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The Lloyd’s List Podcast: Why shipping still needs to focus on human rights at sea

Listen to the latest edition of Lloyd’s List’s weekly podcast — your free weekly briefing on the stories shaping shipping

David Hammond, the founder and chief executive of Human Rights at Sea, explains why the crewing crisis has helped highlight wider abuses in the maritime sector and why we can’t let that attention fade along with coronavirus once the vaccination programme kicks in

 

THERE is a school of thought that would write off the current crisis in seafarer welfare and human rights as an exceptional side effect of an unprecedented pandemic.

They would be wrong. 

In this week’s podcast we argue the need for the industry to keep human rights at the top of the agenda this year and beyond, because the problems are not going away.

“We have seen the human rights of seafarers jeopardised during the pandemic, This is a clear human rights issue,” argued the secretary general of the IMO last year amid a series of increasingly frustrated and apparently ignored pleas to his member states to take the crewing crisis seriously.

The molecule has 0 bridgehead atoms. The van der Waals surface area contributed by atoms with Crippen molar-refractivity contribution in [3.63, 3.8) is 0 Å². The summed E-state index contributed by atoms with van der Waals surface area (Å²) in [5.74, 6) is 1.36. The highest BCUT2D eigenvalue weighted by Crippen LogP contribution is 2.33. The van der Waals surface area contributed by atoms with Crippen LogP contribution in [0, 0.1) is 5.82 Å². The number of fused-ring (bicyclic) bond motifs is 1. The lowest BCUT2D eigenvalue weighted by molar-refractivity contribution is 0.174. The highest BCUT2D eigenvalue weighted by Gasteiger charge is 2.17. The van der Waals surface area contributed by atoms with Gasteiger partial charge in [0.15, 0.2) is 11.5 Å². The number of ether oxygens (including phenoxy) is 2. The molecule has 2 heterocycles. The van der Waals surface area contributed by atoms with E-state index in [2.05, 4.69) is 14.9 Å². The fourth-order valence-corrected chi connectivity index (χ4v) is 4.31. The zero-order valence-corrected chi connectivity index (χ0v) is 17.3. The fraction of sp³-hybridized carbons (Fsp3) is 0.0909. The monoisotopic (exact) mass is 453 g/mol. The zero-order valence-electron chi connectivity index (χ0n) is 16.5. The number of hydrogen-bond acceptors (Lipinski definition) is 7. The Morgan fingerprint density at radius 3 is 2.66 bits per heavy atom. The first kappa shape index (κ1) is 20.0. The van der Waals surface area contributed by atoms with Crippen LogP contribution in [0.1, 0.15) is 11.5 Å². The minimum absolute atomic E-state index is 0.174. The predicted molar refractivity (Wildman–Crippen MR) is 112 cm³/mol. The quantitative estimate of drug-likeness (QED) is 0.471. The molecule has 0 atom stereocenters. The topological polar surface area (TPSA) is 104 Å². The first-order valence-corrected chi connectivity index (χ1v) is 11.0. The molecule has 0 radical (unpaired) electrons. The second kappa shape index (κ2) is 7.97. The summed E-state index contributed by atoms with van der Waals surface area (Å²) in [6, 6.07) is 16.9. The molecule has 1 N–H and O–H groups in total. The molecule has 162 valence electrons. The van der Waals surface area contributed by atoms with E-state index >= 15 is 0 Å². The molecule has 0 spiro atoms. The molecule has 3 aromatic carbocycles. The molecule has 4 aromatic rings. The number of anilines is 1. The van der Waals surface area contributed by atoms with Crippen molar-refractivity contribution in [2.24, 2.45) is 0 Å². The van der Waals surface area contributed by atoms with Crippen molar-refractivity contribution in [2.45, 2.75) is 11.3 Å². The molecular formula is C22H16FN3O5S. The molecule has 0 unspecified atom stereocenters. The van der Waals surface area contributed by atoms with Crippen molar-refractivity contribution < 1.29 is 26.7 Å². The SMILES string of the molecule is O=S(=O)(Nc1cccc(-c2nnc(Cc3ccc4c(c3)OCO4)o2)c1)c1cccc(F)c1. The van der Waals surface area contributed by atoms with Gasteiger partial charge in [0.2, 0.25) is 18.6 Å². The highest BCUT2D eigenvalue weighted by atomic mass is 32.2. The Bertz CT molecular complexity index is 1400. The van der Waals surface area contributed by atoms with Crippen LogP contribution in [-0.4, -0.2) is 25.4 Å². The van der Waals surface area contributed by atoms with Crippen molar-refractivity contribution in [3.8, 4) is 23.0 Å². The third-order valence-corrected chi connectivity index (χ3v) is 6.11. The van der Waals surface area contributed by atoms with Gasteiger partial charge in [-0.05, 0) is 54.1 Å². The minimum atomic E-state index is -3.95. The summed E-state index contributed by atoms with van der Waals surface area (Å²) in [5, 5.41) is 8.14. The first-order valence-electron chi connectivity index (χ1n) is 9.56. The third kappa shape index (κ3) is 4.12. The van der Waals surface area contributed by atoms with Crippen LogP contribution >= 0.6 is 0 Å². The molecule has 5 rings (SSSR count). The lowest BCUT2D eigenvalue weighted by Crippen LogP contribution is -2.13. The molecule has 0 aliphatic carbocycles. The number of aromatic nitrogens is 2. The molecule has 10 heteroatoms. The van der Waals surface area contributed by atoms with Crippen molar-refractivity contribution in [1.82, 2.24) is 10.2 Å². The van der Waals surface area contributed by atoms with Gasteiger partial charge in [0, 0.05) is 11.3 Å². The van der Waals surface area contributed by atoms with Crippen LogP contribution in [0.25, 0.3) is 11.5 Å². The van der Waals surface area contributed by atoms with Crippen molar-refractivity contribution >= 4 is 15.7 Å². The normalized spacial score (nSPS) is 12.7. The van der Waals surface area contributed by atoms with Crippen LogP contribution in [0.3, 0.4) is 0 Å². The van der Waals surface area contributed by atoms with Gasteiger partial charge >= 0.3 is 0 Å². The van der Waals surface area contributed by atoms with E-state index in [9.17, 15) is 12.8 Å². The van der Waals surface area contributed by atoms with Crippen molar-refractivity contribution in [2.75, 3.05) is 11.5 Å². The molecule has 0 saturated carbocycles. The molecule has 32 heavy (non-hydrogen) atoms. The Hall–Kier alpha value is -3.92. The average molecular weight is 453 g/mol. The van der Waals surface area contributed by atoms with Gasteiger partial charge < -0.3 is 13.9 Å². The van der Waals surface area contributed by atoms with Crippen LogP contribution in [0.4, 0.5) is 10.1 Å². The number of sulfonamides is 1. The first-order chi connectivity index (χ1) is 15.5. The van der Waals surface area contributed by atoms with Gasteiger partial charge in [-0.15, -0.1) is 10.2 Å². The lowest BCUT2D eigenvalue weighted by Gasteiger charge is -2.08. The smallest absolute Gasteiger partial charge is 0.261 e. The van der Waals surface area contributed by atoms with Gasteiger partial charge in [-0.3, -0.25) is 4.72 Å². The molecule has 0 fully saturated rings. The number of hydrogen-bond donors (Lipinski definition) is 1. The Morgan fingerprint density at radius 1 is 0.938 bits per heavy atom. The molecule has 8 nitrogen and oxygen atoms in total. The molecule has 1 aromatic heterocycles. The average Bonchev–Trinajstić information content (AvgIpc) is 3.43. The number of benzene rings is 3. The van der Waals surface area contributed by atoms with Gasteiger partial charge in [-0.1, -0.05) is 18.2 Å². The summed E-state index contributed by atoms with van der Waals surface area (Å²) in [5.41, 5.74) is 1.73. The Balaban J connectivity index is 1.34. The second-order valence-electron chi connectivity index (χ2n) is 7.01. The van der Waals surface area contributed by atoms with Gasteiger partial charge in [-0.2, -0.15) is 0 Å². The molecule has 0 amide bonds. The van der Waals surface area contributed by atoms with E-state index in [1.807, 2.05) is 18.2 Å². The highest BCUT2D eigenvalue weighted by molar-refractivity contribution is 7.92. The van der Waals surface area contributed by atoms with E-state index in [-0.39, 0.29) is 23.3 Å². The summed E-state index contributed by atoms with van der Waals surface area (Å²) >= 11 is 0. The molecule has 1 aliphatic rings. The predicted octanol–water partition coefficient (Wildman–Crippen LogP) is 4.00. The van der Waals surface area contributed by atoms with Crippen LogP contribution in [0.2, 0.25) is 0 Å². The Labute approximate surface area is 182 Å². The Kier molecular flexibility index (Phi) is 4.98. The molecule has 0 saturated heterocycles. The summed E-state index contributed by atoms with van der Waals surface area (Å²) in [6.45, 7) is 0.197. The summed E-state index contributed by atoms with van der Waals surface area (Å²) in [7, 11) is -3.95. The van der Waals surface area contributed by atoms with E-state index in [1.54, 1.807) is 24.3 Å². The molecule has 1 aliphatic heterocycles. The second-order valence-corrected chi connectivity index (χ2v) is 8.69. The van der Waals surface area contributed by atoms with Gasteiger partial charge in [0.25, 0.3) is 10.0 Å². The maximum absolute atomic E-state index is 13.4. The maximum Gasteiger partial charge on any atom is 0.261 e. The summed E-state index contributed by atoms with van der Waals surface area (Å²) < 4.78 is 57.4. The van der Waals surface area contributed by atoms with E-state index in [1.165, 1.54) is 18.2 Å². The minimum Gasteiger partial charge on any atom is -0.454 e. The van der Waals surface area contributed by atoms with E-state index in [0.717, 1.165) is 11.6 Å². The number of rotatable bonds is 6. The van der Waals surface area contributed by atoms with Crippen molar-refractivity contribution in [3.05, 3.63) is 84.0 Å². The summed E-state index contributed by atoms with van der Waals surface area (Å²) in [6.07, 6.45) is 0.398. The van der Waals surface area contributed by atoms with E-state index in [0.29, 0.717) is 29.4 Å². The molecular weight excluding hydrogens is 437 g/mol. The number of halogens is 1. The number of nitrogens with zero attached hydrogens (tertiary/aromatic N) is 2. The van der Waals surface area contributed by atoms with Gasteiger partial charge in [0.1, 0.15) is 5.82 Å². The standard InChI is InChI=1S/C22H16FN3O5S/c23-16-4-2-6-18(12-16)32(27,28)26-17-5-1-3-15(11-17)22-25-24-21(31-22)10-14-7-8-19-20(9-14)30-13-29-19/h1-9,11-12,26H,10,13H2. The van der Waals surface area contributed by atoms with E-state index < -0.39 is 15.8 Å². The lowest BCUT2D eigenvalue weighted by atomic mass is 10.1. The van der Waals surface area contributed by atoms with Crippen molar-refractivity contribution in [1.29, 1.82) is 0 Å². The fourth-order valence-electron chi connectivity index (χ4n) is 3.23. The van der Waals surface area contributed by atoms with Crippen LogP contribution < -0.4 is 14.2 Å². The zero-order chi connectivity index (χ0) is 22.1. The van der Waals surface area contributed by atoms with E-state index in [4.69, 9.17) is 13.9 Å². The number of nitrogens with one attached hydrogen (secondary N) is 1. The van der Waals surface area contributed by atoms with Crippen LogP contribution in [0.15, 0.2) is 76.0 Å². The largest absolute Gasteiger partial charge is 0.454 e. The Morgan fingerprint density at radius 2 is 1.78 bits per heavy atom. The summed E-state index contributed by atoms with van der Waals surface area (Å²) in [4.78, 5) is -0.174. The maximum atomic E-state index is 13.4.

This year’s World Maritime Day theme — “Seafarers: at the core of shipping’s future” comes to you from an industry that last year saw cases of seafarer abandonment hit a record high. An they were only the ones we’ve heard about.

At the murkier end of our industry human rights abuses, sadly continue to go unreported and unremarked upon, even in this podcast.

So with that in mind, we wanted to start the year by inviting David Hammond, the founder and chief executive of Human Rights at Sea, to set out his agenda for the year.

The non-governmental organisation Human Rights at Sea, for those of you no aware of its work, has spent the past seven years defining, developing and sharing the legal and policy basis for addressing the explicit application and enforcement of human rights and highlighting protection gaps.

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